Diminishing returns is definitely a factor now. I remember how I hit 100 hours around this time a year ago and how much my listening comprehension improved. Now, after hitting 1,000 hours and comparing myself to where I was at my last progress report of 500 hours, the difference isn't really that big. I can still follow the plot, but I still don't catch 100% of what is being said. It's more of a comprehension issue than a vocabulary one. I know most of the basic vocabulary by now, so when I go to the dictionary, it's for the lesser used words that, most of the time, are not central to the plot (in other words, I could get by without the dictionary if I had too).
I think where I actually did improve more was grammar. Specifically when to comes to the subjunctive, direct/indirect object pronouns, and reflexive verbs. I'm not saying I can now use them mistake free. Not at all. But I am starting to notice certain patterns a bit more.
I would say my pronunciation/accent got a little better too. When I repeat certain sounds, they sound more like what I hear on TV. I think my L pronunciation got a little better. Now I have to work on my N sound (the regular one, not the one with the tilde). Sometimes it just doesn't sound right when I say certain words. Also the B/V sounds. There are times when they're harder, and there are other times when they're softer.
I haven't been reading much, but I'm positive I would be a lot further along had I spent more time reading. Particularly with grammar.
In terms of motivation, it's still there (I am ahead of schedule after all). However, I am starting to worry I'll run out of material. A lot of my hours came from shows like El Chavo and La familia P. Luche. A lot of the episodes I've seen more than once. I still like them, but they're not as funny the fourth time around. I really hope some more new stuff comes along to catch my interest.
One thing that helped a lot more than I thought it would was music.
I remember other language sites saying listening to music in your target language is a good idea, but I thought, come one... it's the same lines over and over again.
But that's precisely what makes music so effective. You get the lyrics stuck in your head. And you know what? Sometimes the lyrics contain...
There were plenty of times when I tried to come up with a grammatically correct thought in my head and pulled straight from song lyrics. It's a much more natural and intuitive method than trying to apply grammar rules you read about in a textbook.
One last thing about language learning in general that I noticed... 1,000 hours sounds like a lot, but it really isn't. I know there is a debate going on about whether adults can truly learn a second language to the level that a child can. But think about this hypothetical, but realistic scenario...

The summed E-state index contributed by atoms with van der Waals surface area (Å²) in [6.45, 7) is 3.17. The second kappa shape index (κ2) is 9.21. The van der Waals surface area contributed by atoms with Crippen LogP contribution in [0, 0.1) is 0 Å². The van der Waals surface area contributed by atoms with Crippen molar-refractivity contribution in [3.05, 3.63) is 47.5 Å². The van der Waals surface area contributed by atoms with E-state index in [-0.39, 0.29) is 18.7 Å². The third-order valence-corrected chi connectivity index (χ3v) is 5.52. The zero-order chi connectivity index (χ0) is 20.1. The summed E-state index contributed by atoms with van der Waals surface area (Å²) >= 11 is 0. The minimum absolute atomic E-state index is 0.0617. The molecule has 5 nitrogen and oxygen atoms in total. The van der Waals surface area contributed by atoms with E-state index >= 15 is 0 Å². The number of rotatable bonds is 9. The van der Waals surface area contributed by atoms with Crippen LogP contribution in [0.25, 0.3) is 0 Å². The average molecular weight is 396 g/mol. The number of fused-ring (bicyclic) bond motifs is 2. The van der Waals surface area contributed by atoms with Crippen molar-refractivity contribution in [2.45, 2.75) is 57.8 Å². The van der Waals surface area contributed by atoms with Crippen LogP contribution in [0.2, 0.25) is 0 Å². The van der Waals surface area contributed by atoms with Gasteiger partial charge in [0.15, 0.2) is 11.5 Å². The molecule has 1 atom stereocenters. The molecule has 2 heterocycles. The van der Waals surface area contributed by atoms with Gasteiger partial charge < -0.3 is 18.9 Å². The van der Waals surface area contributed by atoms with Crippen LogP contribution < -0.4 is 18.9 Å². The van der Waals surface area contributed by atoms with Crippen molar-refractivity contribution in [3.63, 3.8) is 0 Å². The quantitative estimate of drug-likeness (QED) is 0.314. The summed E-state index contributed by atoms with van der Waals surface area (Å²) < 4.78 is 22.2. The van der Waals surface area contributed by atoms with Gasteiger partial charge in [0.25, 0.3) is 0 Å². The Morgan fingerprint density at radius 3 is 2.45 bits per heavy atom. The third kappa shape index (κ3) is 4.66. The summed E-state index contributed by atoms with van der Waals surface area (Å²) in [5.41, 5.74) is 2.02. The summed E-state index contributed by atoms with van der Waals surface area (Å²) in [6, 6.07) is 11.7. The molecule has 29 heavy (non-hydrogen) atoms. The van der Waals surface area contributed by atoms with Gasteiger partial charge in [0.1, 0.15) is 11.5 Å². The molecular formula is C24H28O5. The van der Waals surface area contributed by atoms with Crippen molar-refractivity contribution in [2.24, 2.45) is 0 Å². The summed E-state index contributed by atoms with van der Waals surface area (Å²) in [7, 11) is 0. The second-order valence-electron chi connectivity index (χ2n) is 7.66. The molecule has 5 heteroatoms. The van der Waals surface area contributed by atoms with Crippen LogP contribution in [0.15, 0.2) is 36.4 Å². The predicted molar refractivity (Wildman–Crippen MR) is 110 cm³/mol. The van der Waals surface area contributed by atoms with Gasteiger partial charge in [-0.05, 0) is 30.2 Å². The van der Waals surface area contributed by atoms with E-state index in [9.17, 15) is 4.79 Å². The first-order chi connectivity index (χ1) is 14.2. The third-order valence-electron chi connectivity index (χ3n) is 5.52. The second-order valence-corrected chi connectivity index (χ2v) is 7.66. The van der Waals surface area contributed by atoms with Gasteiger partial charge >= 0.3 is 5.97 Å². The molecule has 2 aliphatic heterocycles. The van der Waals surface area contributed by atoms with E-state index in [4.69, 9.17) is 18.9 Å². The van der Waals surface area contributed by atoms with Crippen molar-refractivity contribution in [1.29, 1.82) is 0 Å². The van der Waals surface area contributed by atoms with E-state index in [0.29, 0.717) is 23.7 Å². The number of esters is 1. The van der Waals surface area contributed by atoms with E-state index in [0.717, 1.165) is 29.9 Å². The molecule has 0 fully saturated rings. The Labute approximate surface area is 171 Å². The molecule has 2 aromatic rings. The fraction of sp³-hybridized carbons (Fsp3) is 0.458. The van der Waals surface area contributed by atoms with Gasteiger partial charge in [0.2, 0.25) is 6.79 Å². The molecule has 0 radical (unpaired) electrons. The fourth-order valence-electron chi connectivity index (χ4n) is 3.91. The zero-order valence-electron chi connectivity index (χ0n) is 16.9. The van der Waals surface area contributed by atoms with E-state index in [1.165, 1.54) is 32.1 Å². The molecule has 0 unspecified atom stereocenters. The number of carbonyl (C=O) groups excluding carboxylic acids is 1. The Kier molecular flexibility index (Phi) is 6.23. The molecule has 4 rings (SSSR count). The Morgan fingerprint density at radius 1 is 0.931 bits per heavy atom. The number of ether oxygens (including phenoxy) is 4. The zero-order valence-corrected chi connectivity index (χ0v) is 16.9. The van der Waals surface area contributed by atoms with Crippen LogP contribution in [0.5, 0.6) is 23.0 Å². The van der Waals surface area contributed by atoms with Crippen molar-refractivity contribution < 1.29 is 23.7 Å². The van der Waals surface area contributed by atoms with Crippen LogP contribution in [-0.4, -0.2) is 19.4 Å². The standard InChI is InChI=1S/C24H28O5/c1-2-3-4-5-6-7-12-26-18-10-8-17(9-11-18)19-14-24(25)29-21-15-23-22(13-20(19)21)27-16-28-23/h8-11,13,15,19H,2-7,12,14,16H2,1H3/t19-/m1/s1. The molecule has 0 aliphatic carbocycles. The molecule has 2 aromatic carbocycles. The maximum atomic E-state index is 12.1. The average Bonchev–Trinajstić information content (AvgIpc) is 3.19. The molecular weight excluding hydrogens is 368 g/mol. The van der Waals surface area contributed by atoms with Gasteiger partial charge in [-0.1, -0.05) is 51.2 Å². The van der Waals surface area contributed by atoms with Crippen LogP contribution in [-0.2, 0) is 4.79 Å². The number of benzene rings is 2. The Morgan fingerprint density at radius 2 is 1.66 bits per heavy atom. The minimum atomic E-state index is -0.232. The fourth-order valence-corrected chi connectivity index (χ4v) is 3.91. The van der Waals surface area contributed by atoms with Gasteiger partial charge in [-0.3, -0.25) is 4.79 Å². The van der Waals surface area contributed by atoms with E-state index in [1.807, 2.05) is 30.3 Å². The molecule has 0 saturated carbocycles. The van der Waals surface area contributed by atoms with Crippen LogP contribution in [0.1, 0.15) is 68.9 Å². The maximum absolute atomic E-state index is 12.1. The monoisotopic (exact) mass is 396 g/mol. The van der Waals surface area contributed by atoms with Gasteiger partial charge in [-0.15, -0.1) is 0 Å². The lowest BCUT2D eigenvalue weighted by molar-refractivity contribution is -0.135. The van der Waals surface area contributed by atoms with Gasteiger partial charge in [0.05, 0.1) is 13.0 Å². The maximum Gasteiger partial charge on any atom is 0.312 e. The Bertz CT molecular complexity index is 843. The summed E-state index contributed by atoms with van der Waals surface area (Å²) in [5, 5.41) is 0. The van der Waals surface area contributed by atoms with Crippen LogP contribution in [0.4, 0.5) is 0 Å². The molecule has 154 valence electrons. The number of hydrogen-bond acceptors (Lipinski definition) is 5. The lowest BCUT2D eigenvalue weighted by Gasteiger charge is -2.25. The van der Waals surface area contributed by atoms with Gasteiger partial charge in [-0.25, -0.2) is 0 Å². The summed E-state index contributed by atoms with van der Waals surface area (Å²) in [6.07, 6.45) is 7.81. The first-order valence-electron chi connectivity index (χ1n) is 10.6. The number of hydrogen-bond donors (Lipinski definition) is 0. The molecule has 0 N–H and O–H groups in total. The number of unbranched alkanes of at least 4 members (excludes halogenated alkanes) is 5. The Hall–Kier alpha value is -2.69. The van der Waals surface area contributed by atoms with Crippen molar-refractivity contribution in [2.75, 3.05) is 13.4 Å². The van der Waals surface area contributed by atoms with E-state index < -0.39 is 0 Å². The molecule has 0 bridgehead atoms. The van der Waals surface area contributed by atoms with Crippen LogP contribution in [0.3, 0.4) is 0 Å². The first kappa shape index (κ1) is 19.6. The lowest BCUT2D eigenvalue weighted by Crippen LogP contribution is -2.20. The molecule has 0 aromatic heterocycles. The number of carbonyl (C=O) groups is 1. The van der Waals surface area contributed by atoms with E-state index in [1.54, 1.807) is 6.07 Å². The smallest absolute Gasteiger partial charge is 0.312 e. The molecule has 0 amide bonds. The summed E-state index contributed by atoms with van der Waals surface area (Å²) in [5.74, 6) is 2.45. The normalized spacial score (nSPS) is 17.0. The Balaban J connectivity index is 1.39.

An adult and his or her small child immigrate to a country with a different language. Although the adult is immersed in the new language on paper, he will probably spend the majority of his time hanging around people who speak his native language, at least at first. Let's say he decides to make an effort to learn the new language. He takes a class twice a week, one hour each. He also spends an average of about one hour every day watching TV in the new language (similar to what I'm doing). This equates to 9 hours a week, or 468 hours a year. He interacts with natives sometimes, but since adults are mature, they don't make fun of him for speaking with an accent or saying things wrong.
The child enrolls in school with teachers and other kids who speak the new language. He is in school for 6 hours a day, 5 days a week. He also hangs out in the playground for another hour after school with his friends. Let's assume that school is in session 2/3 of the year. This equates to around 1,200 hours a year. He also averages 2 hours a day, every day watching cartoons. Another 730 hours. This alone comes out to almost 2,000 hours a year. I'm not even counting the homework he does in the new language, or what he does in the summer. The 2,000 hours is a very conservative estimate.
And keep in mind that kids, unlike mature adults, will make fun of each other if they speak in an accent or say things wrong. Talk about the incentive to get things right.
Whether or not there is in fact something physiological that prevents adults from learning a second language to the same level as a child is not something I'm going to get into here. But I will say that a child will end up putting in way more hours than an adult. Make of this what you will...
Until next time.